Wholesailing dropouts

12 Replies

I am just wondering why nearly all the local people in my general area that considered themselves "Wholesaler's"  have not been active for a year or more (and there is a lot).  Not the right models? to much Guru influence? Seems to be a high attrition rate.  Maybe not the right path for a Newbie? Just typing out loud.

Wholesaling is real and one can make great money but its alot of work. And starting out one may not see results for 3 months or so, many drop out. Bad news is these people all prob made a bad name for us guys who follow through. I don't write a wholesale I wont buy, therefore my 30 or 45 days is close I buy it. If I dont think its a deal why would I try to sell it to someone else, who is possibly just starting and we all get a bad name. TO MANY GURU ON THIS SUBJECT. But it is real and does work just not in your sleep like some people say.

Correct, I believe it could not possibly be "set it and forget it". Marketing Budget for consistently being consistent with your mailings. Being an expert assessor of ARV and always being able to offer your client 70% of ARV. As well as solving problems for seller. Seems like a lot for little reward . I'd be in it for the education alone but my Mama always said I was a hard case.

Originally posted by @Stephen Dominick :

You got this topic right. I am a wholesaler in my local market and I started my learning the trade on July 1 2014. I closed on my first deal August 15 for $5k and then August 19 for $4700. Now not every wholesaler hits the market strong like this and that's why I believe that so many wholesalers, or people trying to become wholesalers, fall off and die to the trade. I'm a believer and I know for a fact the only reason I have been so successful is Gods hand in my business. The reia tha I am apart of here had a Christmas party last Tuesday and I was awarded the rookie of the year because my " at bat" percentage has been crazy good. So to get back on topic. Wholesaling is the easiest way to ge into REI but not the easiest niche to do. Anything can work if you stick to it and don't let mishaps pull you off course cuz there will always be mishaps. By the end of 14 I will have 15 closings done with 5 just this month. I am living proof that this business works but you have to do just that, WORK! 2015 is gonna be a good year for me so I hope it will Ben just as good for you guys too. Merry Christmas.

That is fantastic success.  I really would like to connect with someone like yourself.  I also believe that It could be successful in my area of Pa.  The market has hit us pretty hard around hear.  If you don't mind me asking, do you use direct marketing and what type, Yellow letters etc. and who is your target for your mailings?  Thanks again and keep up the great work.  

3 months? It took me 3 years to close my first deal but I was working 60 hour weeks back then and didn't really hit it hard. Most if not all the guys I knew wholesaling are gone. 

80% of wholesalers fail and that's the sad truth. I think that a lot of the guru's try to push it as this get rich quick, no effort, make 5k in the first 30 days type of thing.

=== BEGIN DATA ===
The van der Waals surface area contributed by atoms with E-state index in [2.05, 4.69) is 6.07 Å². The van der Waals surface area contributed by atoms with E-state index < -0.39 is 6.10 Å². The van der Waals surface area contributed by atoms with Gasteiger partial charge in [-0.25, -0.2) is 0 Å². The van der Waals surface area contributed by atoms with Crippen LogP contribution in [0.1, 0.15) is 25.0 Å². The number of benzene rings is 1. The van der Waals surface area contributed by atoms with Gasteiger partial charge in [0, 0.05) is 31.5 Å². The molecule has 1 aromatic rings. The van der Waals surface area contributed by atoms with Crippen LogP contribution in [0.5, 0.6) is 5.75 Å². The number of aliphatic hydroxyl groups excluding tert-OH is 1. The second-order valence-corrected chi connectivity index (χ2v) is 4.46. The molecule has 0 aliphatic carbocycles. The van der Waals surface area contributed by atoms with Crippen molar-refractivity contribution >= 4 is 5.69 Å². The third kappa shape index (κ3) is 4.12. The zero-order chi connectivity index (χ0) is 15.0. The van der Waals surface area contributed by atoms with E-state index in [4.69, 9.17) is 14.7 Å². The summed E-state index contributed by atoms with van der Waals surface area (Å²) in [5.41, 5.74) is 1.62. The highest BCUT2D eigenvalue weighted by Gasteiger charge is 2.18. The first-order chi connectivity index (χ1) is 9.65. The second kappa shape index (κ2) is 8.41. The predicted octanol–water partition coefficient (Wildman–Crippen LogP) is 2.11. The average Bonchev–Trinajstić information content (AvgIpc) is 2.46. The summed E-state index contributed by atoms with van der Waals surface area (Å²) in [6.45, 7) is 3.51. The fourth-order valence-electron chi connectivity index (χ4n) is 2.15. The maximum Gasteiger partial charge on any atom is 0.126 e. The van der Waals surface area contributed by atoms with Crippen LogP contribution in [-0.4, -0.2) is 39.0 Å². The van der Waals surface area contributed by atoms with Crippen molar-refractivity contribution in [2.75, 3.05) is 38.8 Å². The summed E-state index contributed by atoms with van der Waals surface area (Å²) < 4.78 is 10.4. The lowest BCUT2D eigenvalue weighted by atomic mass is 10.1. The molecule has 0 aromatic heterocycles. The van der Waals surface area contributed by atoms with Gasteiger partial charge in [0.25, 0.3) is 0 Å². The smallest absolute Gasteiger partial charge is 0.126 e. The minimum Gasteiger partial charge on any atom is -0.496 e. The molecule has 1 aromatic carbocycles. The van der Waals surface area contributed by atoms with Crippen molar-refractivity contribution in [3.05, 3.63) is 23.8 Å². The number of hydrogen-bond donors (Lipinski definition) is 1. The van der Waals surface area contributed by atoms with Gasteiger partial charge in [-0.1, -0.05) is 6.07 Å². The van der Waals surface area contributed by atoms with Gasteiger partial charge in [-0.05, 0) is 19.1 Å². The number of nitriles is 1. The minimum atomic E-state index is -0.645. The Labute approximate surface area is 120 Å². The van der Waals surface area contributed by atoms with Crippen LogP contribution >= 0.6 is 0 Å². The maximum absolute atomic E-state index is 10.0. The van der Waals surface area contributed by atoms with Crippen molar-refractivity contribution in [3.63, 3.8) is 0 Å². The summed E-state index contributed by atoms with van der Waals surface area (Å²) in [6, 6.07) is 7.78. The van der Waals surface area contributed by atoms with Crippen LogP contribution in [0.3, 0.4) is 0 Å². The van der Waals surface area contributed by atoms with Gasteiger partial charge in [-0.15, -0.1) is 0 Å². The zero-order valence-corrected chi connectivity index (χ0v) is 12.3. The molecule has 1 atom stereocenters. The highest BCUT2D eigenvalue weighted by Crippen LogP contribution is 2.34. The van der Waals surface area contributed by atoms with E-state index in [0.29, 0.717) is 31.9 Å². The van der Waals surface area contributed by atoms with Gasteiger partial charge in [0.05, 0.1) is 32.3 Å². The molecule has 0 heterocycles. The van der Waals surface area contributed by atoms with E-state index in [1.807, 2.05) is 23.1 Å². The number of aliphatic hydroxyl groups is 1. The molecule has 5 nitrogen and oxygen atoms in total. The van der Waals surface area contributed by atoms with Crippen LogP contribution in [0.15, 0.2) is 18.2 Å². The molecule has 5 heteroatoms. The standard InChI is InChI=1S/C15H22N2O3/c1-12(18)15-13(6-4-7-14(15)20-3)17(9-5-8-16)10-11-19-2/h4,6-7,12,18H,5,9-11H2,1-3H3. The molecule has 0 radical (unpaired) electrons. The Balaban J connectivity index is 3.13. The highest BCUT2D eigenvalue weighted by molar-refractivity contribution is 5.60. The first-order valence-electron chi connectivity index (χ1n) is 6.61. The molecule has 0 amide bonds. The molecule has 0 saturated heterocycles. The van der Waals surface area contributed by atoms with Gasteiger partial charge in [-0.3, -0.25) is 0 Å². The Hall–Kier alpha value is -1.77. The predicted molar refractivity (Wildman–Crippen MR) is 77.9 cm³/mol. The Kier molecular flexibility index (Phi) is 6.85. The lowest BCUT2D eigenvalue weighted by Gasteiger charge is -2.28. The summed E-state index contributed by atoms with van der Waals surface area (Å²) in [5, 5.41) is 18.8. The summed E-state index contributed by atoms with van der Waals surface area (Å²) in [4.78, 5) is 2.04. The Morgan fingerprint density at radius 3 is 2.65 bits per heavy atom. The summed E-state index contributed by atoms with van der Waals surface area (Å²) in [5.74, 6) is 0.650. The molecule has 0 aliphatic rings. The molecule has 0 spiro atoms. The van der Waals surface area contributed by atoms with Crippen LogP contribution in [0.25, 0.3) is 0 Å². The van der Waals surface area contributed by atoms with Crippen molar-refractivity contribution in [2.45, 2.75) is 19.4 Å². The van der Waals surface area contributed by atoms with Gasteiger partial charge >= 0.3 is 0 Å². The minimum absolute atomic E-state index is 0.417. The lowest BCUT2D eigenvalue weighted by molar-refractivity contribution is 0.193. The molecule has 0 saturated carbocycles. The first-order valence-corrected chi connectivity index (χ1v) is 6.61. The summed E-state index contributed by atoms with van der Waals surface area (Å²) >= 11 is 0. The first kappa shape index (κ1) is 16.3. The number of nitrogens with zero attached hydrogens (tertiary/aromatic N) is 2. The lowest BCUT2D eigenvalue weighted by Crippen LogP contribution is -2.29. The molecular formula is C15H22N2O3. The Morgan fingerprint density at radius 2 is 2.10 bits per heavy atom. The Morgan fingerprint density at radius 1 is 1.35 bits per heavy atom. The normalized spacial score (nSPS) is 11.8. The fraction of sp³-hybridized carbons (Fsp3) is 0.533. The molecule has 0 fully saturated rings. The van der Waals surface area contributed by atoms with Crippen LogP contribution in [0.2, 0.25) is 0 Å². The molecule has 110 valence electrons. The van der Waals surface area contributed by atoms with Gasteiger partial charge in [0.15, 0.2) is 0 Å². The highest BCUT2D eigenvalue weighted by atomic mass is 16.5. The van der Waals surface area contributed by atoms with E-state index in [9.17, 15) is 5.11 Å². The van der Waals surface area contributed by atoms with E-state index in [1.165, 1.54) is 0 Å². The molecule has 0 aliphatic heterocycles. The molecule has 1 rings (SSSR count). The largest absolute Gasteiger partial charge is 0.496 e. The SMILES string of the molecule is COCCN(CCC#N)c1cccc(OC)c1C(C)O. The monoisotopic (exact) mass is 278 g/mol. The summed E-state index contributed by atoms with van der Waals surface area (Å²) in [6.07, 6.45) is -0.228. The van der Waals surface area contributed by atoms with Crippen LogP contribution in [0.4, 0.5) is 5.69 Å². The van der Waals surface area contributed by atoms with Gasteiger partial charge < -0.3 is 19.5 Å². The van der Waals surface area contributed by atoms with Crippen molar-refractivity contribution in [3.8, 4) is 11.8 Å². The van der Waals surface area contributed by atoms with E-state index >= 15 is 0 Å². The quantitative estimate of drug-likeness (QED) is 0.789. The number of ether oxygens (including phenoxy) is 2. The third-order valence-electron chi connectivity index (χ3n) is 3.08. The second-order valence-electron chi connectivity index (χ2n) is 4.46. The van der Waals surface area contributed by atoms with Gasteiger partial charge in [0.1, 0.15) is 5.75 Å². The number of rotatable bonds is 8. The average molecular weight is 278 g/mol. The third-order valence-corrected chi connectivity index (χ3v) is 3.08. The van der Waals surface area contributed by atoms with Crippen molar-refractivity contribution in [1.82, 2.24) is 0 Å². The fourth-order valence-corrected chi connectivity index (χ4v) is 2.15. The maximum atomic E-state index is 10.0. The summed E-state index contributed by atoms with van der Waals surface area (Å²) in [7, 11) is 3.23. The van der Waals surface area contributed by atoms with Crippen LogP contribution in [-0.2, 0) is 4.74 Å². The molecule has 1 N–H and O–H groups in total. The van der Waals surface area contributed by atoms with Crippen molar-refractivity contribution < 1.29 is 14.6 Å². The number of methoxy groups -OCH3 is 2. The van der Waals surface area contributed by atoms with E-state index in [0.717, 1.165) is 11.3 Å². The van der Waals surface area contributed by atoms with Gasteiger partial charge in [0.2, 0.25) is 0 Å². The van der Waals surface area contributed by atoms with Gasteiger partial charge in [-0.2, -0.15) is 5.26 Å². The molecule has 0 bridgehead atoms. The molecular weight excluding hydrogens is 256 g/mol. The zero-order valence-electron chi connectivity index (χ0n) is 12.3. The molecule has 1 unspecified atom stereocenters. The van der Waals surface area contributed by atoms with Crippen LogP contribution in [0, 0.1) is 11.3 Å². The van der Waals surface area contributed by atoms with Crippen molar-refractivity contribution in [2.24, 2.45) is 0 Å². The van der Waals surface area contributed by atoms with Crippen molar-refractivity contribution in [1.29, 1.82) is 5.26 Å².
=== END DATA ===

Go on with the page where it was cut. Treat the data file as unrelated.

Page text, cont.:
If the guru's were to say "make money in 90 days with loads of hard work and dealing with people who are upset that they received a postcard from you" I don't think anyone would buy their course.

@JPaul Mills  Those are great stats my man!  Definitely motivating.  Question...Did you drop everything you had and dive in full-time?

Anyway... @Stephen Dominick

My first mailing campaign went out 9/26 and have also done some bandit signs on the weekends.  I haven't closed a deal yet but I had two under contract (one was an option to allow me to market it though).  My numbers didn't quite add up as I originally thought but I definitely learned why. So I'm still working for my first deal... and I must admit, It is not easy at all.

The way I see it though, REI (including wholesaling) should be treated like any other profession... i.e. it takes time and money to learn to do it right (consistently and systematically). However, instead of the conventional schooling that other professions require, wholesaling, I believe takes massive action for real-life experience to get it down-packed.

I know I learn something new after each phone call I get or make, and even more with each property I get under contract.  And then on top of that, I make a few new connections every week through networking.  Although I haven't closed a deal yet, I feel very good about the progress I am making and extremely confident that I'll make something happen sooner or later.  

So to answer your question... as long as newbies keep coming in thinking it's a quick and easy money maker, there'll be tons of turnover.  Because this is a business and should be treated as one.  I truly believe that most of these "wholesalers" are really just bird-dogs being bred by all the gurus, mentors, and coaches out there splitting profits with them.  Unless they have a long-standing business mentality to build on that on their own, they won't last.